Why to secure your RDP?
Remote Desktop Protocol (RDP), the Microsoft Windows component that makes it easy for your employees to connect to work or home computers while they are away, is used by millions. Because RDP is so widely used, it is a common target for man-in-the-middle cyberattacks.
While RDP can be a very effective productivity tool — it lets you connect to a remote desktop — failing to configure it correctly will allow attackers to hack into your machines.
Cybercriminals scan the internet to look for systems with open RDP ports and employ brute force tools to login to a machine. Once they gain access, they disable any pre-installed security solution like antivirus and then launch ransomware.
Ransomware like SamSam, CryptON and CrySIS have all been spread through RDP attacks. So, what can we do to prevent RDP attacks?
Ransomware attacks are increasingly using the Remote Desktop Protocol as the initial entry vector, taking advantage of the fact that many enterprises struggle to balance the risks of exposing RDP and the advantages of being able to access machines in multiple locations.
While there are many alternatives, Microsoft’s Remote Desktop is a perfectly viable option for accessing other computers, but it has to be properly secured. After recommended security measures are in place, Remote Desktop is a powerful tool for geeks to use and lets you avoid installing third party apps for this type of functionality.
Your anti-virus software won’t necessarily protect you
Ransomware is constantly being written and tweaked by its developers, and so its signatures are often not caught by typical anti-virus programs. In fact, as many as 75 percent of companies that fall victim to ransomware were running up-to-date endpoint protection on the infected machines.
How Do Hackers Breach a Company via RDP?
Attackers generally breach RDP by:
- Port scanning and brute-forcing RDP credentials with sites like Shodan.
- Purchasing leaked credentials on sites like XDedic.
- Phishing an employee of the company to gain access and control of their machine. Then brute-forcing RDP access from inside the network via the compromised machine.
There are tens of thousands of corporate RDP credentials available for sale for as little as $3 on dark web marketplaces. The wide availability of hacked RDP credentials is low-hanging fruit for cyber criminals looking to launch ransomware attacks. If ransomware like Dharma or SamSam strikes, it’s likely not the initial breach. The first breach likely led to the compromise of RDP access credentials that were subsequently sold to the ransomware hacker.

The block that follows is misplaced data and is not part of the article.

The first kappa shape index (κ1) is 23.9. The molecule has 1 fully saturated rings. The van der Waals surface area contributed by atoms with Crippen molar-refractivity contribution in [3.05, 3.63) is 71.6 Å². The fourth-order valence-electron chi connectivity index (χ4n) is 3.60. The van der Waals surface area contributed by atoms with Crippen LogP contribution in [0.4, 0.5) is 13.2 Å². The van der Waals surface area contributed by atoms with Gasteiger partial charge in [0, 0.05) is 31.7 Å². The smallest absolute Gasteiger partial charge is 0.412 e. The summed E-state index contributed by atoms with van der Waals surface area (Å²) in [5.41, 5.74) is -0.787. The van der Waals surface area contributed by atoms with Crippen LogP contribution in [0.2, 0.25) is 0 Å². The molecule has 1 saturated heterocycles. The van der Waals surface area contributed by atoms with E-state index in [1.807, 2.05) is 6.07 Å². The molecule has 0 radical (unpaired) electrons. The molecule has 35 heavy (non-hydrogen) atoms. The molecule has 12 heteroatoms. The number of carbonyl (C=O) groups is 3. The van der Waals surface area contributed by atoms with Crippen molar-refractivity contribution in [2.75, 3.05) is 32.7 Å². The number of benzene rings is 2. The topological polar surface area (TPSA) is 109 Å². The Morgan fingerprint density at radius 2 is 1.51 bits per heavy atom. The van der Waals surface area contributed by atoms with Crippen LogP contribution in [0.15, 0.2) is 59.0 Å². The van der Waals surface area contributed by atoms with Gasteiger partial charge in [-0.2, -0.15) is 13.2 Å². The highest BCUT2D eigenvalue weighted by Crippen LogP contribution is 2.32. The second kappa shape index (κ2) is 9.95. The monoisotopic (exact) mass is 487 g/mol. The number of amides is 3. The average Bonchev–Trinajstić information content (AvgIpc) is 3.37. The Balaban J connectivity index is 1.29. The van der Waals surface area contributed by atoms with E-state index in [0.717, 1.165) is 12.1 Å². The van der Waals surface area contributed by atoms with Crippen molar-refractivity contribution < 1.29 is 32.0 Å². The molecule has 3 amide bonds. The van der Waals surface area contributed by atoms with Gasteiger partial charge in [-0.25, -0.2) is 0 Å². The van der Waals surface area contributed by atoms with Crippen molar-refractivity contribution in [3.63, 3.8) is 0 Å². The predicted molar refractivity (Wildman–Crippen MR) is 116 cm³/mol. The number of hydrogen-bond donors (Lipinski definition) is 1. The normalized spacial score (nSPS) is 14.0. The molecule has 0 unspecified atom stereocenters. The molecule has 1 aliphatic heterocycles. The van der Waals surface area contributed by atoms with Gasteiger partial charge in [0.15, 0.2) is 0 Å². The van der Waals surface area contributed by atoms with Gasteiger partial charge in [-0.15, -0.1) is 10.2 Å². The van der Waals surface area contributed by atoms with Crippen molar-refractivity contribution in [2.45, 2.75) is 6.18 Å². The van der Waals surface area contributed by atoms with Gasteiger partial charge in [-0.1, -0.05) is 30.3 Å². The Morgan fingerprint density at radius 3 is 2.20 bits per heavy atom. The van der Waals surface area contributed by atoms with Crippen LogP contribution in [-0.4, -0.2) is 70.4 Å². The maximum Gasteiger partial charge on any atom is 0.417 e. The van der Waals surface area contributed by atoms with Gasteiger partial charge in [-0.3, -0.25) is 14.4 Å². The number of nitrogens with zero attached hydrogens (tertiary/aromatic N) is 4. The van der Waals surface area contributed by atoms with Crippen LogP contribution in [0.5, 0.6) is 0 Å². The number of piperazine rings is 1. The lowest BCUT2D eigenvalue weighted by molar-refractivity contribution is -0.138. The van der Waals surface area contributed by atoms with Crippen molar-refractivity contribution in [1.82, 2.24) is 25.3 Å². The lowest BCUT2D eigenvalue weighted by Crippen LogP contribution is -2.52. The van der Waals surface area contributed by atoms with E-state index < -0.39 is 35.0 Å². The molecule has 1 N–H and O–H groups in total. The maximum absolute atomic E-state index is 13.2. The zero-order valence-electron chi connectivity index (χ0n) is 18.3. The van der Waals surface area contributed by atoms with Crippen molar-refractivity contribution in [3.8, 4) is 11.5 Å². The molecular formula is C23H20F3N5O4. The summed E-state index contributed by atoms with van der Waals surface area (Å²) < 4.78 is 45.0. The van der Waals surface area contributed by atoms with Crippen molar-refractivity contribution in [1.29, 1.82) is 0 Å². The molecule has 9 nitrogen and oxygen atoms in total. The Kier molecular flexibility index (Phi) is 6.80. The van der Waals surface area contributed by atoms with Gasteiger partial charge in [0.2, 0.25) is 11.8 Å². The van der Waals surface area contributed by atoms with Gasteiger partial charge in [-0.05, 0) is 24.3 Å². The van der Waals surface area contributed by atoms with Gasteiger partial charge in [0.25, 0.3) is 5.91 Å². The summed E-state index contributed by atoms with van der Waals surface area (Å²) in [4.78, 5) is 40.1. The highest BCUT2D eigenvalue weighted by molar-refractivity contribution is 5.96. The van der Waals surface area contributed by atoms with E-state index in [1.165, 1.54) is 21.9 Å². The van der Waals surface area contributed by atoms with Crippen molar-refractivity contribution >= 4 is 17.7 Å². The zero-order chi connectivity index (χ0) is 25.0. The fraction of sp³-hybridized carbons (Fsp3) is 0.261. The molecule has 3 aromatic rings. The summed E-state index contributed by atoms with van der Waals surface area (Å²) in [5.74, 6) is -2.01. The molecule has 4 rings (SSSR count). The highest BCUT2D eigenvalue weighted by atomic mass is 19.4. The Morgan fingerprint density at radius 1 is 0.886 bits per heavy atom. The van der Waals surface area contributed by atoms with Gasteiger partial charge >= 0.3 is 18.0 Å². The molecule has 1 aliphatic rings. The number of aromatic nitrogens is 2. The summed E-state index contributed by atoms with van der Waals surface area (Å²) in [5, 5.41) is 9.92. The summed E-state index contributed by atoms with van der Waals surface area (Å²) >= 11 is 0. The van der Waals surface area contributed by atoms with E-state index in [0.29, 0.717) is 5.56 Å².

What Happens After a Hacker Gains Access via RDP?
Once in the network, the hacker will use tools like mimikatz to harvest administrative credentials and elevate access privileges across the domain. The administrative privileges can be used to disable anti-virus, two-factor authentication, or wipe/encrypt backups.
The hacker will typically take network notes so that they understand the topography of the network that they are about to cripple with ransomware. These notes help the hacker understand how the company will respond, and how they can most effectively curtail that response and increase the odds receiving a ransom payment.
The hacker then waits for an optimal time before pushing the ransomware executables into the most valuable portions of your network. Nights, weekends or holidays are common, as are important periods of time for your business. The executables encrypt PCs, servers, databases, applications and any backups that the hackers discovered. Once complete, the ransomware executables generally delete themselves and leave nothing behind but encrypted files and ransom notes.
How secure is Windows Remote Desktop?
Remote Desktop sessions operate over an encrypted channel, preventing anyone from viewing your session by listening on the network. While Remote Desktop is more secure than remote administration tools such as VNC that do not encrypt the entire session, any time Administrator access to a system is granted remotely there are risks. The following tips will help to secure Remote Desktop access to both desktops and servers that you support.
What Are Best Practices for Securing RDP from Ransomware?
Use strong passwords
Strong passwords on any accounts with access to Remote Desktop should be considered a required step before enabling Remote Desktop. Passwords must be at least eight characters long and include uppercase and lowercase letters, numbers, and characters. They should not resemble any previously used passwords.
Set an account lockout policy
By setting your computer to lock an account for a set number of incorrect guesses, you will help prevent hackers from using automated password guessing tools from gaining access to your system (this is known as a “brute-force” attack). To set an account lockout policy: